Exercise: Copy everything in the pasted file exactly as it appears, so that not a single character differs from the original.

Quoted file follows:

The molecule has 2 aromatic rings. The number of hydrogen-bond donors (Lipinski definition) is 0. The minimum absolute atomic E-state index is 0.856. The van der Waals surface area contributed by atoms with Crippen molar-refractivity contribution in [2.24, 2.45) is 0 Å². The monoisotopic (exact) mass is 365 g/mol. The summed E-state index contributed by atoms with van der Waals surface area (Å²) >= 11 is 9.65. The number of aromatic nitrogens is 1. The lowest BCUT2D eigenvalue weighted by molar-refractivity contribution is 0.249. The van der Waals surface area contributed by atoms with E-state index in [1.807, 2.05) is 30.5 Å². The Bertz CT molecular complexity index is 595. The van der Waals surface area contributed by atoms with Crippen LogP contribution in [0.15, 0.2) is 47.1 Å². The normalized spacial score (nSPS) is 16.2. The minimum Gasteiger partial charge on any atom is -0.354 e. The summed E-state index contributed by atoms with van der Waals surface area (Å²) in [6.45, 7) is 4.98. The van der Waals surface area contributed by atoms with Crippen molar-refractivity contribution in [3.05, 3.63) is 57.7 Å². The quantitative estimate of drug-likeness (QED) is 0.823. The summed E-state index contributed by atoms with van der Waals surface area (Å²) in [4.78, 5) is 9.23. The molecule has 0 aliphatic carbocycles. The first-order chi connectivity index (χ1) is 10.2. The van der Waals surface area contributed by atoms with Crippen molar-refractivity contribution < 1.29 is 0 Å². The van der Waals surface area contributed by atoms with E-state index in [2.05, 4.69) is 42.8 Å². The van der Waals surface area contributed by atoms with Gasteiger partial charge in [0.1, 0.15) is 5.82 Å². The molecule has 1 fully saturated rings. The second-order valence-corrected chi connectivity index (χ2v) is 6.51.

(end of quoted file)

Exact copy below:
The molecule has 2 aromatic rings. The number of hydrogen-bond donors (Lipinski definition) is 0. The minimum absolute atomic E-state index is 0.856. The van der Waals surface area contributed by atoms with Crippen molar-refractivity contribution in [2.24, 2.45) is 0 Å². The monoisotopic (exact) mass is 365 g/mol. The summed E-state index contributed by atoms with van der Waals surface area (Å²) >= 11 is 9.65. The number of aromatic nitrogens is 1. The lowest BCUT2D eigenvalue weighted by molar-refractivity contribution is 0.249. The van der Waals surface area contributed by atoms with E-state index in [1.807, 2.05) is 30.5 Å². The Bertz CT molecular complexity index is 595. The van der Waals surface area contributed by atoms with Crippen LogP contribution in [0.15, 0.2) is 47.1 Å². The normalized spacial score (nSPS) is 16.2. The minimum Gasteiger partial charge on any atom is -0.354 e. The summed E-state index contributed by atoms with van der Waals surface area (Å²) in [6.45, 7) is 4.98. The van der Waals surface area contributed by atoms with Crippen molar-refractivity contribution in [3.05, 3.63) is 57.7 Å². The quantitative estimate of drug-likeness (QED) is 0.823. The summed E-state index contributed by atoms with van der Waals surface area (Å²) in [4.78, 5) is 9.23. The molecule has 0 aliphatic carbocycles. The first-order chi connectivity index (χ1) is 10.2. The van der Waals surface area contributed by atoms with Crippen molar-refractivity contribution < 1.29 is 0 Å². The van der Waals surface area contributed by atoms with E-state index in [2.05, 4.69) is 42.8 Å². The van der Waals surface area contributed by atoms with Gasteiger partial charge in [0.1, 0.15) is 5.82 Å². The molecule has 1 fully saturated rings. The second-order valence-corrected chi connectivity index (χ2v) is 6.51.